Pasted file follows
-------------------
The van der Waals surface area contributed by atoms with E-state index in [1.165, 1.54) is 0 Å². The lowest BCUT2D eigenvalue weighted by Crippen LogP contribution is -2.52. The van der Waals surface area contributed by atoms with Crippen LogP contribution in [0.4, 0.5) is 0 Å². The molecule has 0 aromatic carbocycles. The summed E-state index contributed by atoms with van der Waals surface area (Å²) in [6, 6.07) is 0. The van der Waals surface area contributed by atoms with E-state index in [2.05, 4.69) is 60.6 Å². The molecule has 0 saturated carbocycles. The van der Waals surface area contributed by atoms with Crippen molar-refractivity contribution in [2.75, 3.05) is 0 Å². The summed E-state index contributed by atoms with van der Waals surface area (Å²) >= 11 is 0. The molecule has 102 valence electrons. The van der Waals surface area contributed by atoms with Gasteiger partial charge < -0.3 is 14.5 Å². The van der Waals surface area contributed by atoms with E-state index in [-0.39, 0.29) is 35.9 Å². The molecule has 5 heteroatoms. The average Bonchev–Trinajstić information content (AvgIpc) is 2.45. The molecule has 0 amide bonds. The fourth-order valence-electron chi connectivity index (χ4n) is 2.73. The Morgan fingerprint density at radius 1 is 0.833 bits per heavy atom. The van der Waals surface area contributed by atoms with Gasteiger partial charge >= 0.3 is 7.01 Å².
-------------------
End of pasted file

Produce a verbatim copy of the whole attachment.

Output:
The van der Waals surface area contributed by atoms with E-state index in [1.165, 1.54) is 0 Å². The lowest BCUT2D eigenvalue weighted by Crippen LogP contribution is -2.52. The van der Waals surface area contributed by atoms with Crippen LogP contribution in [0.4, 0.5) is 0 Å². The molecule has 0 aromatic carbocycles. The summed E-state index contributed by atoms with van der Waals surface area (Å²) in [6, 6.07) is 0. The van der Waals surface area contributed by atoms with E-state index in [2.05, 4.69) is 60.6 Å². The molecule has 0 saturated carbocycles. The van der Waals surface area contributed by atoms with Crippen molar-refractivity contribution in [2.75, 3.05) is 0 Å². The summed E-state index contributed by atoms with van der Waals surface area (Å²) >= 11 is 0. The molecule has 102 valence electrons. The van der Waals surface area contributed by atoms with Gasteiger partial charge < -0.3 is 14.5 Å². The van der Waals surface area contributed by atoms with E-state index in [-0.39, 0.29) is 35.9 Å². The molecule has 5 heteroatoms. The average Bonchev–Trinajstić information content (AvgIpc) is 2.45. The molecule has 0 amide bonds. The fourth-order valence-electron chi connectivity index (χ4n) is 2.73. The Morgan fingerprint density at radius 1 is 0.833 bits per heavy atom. The van der Waals surface area contributed by atoms with Gasteiger partial charge >= 0.3 is 7.01 Å².